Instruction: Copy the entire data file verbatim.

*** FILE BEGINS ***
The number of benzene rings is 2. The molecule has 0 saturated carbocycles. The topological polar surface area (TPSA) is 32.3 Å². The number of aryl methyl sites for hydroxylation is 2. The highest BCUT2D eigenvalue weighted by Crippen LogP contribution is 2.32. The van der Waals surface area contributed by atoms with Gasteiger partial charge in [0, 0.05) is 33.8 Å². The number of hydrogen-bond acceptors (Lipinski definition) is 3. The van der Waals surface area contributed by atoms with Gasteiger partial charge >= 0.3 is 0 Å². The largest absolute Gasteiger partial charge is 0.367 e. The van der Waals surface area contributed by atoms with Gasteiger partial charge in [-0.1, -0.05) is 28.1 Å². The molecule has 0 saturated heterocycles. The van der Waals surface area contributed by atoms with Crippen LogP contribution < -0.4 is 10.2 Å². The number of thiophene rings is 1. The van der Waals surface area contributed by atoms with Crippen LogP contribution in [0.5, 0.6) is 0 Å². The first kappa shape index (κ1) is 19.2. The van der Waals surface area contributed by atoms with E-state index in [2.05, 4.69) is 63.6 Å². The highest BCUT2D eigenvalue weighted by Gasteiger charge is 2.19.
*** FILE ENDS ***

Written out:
The number of benzene rings is 2. The molecule has 0 saturated carbocycles. The topological polar surface area (TPSA) is 32.3 Å². The number of aryl methyl sites for hydroxylation is 2. The highest BCUT2D eigenvalue weighted by Crippen LogP contribution is 2.32. The van der Waals surface area contributed by atoms with Gasteiger partial charge in [0, 0.05) is 33.8 Å². The number of hydrogen-bond acceptors (Lipinski definition) is 3. The van der Waals surface area contributed by atoms with Gasteiger partial charge >= 0.3 is 0 Å². The largest absolute Gasteiger partial charge is 0.367 e. The van der Waals surface area contributed by atoms with Gasteiger partial charge in [-0.1, -0.05) is 28.1 Å². The molecule has 0 saturated heterocycles. The van der Waals surface area contributed by atoms with Crippen LogP contribution < -0.4 is 10.2 Å². The number of thiophene rings is 1. The van der Waals surface area contributed by atoms with Crippen LogP contribution in [0.5, 0.6) is 0 Å². The first kappa shape index (κ1) is 19.2. The van der Waals surface area contributed by atoms with E-state index in [2.05, 4.69) is 63.6 Å². The highest BCUT2D eigenvalue weighted by Gasteiger charge is 2.19.